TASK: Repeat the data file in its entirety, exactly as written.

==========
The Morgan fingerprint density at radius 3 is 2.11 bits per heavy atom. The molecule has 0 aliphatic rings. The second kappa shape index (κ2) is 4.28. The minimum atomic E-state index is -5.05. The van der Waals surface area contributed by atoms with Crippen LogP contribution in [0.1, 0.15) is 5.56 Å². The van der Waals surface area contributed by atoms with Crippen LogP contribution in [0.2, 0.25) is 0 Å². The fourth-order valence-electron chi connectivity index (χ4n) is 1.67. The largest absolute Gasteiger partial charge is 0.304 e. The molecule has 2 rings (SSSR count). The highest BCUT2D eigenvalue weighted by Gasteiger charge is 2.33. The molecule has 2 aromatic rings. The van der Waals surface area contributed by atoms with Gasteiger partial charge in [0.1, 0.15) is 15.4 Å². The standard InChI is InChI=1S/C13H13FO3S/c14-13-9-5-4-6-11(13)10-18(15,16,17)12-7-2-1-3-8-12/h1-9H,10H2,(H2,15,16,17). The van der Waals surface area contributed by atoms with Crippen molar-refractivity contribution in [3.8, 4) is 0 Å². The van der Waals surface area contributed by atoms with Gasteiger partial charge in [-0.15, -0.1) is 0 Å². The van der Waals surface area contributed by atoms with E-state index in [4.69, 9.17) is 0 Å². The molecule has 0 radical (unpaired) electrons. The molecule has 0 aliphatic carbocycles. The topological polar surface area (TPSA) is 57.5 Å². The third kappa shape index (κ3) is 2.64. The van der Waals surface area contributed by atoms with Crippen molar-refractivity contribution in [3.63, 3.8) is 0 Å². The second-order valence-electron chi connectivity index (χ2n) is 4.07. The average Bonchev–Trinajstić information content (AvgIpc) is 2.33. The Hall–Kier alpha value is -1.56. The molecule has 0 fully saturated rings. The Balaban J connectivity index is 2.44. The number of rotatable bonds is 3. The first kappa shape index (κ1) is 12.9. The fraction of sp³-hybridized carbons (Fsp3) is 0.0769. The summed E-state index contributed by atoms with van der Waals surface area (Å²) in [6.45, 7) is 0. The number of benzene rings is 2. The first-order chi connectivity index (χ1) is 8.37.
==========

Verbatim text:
The Morgan fingerprint density at radius 3 is 2.11 bits per heavy atom. The molecule has 0 aliphatic rings. The second kappa shape index (κ2) is 4.28. The minimum atomic E-state index is -5.05. The van der Waals surface area contributed by atoms with Crippen LogP contribution in [0.1, 0.15) is 5.56 Å². The van der Waals surface area contributed by atoms with Crippen LogP contribution in [0.2, 0.25) is 0 Å². The fourth-order valence-electron chi connectivity index (χ4n) is 1.67. The largest absolute Gasteiger partial charge is 0.304 e. The molecule has 2 rings (SSSR count). The highest BCUT2D eigenvalue weighted by Gasteiger charge is 2.33. The molecule has 2 aromatic rings. The van der Waals surface area contributed by atoms with Gasteiger partial charge in [0.1, 0.15) is 15.4 Å². The standard InChI is InChI=1S/C13H13FO3S/c14-13-9-5-4-6-11(13)10-18(15,16,17)12-7-2-1-3-8-12/h1-9H,10H2,(H2,15,16,17). The van der Waals surface area contributed by atoms with Crippen molar-refractivity contribution in [3.8, 4) is 0 Å². The van der Waals surface area contributed by atoms with Gasteiger partial charge in [-0.15, -0.1) is 0 Å². The van der Waals surface area contributed by atoms with E-state index in [4.69, 9.17) is 0 Å². The molecule has 0 radical (unpaired) electrons. The molecule has 0 aliphatic carbocycles. The topological polar surface area (TPSA) is 57.5 Å². The third kappa shape index (κ3) is 2.64. The van der Waals surface area contributed by atoms with Crippen molar-refractivity contribution in [3.63, 3.8) is 0 Å². The second-order valence-electron chi connectivity index (χ2n) is 4.07. The average Bonchev–Trinajstić information content (AvgIpc) is 2.33. The Hall–Kier alpha value is -1.56. The molecule has 0 fully saturated rings. The Balaban J connectivity index is 2.44. The number of rotatable bonds is 3. The first kappa shape index (κ1) is 12.9. The fraction of sp³-hybridized carbons (Fsp3) is 0.0769. The summed E-state index contributed by atoms with van der Waals surface area (Å²) in [6.45, 7) is 0. The number of benzene rings is 2. The first-order chi connectivity index (χ1) is 8.37.